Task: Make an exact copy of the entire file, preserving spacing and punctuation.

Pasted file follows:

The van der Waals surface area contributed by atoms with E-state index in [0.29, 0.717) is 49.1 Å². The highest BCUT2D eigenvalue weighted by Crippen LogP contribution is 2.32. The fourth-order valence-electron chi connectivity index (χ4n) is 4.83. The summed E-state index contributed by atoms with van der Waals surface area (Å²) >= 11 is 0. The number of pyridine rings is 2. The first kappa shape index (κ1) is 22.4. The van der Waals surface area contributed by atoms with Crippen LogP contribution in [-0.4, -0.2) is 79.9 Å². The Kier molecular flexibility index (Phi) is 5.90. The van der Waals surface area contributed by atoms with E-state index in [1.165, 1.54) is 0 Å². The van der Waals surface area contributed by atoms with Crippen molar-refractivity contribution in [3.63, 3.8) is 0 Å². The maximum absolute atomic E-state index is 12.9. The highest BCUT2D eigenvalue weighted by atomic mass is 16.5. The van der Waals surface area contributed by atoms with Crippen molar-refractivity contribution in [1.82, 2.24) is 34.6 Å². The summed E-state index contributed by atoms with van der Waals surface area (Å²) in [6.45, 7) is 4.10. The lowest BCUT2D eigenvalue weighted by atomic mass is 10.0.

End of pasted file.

The van der Waals surface area contributed by atoms with E-state index in [0.29, 0.717) is 49.1 Å². The highest BCUT2D eigenvalue weighted by Crippen LogP contribution is 2.32. The fourth-order valence-electron chi connectivity index (χ4n) is 4.83. The summed E-state index contributed by atoms with van der Waals surface area (Å²) >= 11 is 0. The number of pyridine rings is 2. The first kappa shape index (κ1) is 22.4. The van der Waals surface area contributed by atoms with Crippen LogP contribution in [-0.4, -0.2) is 79.9 Å². The Kier molecular flexibility index (Phi) is 5.90. The van der Waals surface area contributed by atoms with E-state index in [1.165, 1.54) is 0 Å². The van der Waals surface area contributed by atoms with Crippen molar-refractivity contribution in [3.63, 3.8) is 0 Å². The maximum absolute atomic E-state index is 12.9. The highest BCUT2D eigenvalue weighted by atomic mass is 16.5. The van der Waals surface area contributed by atoms with Crippen molar-refractivity contribution in [1.82, 2.24) is 34.6 Å². The summed E-state index contributed by atoms with van der Waals surface area (Å²) in [6.45, 7) is 4.10. The lowest BCUT2D eigenvalue weighted by atomic mass is 10.0.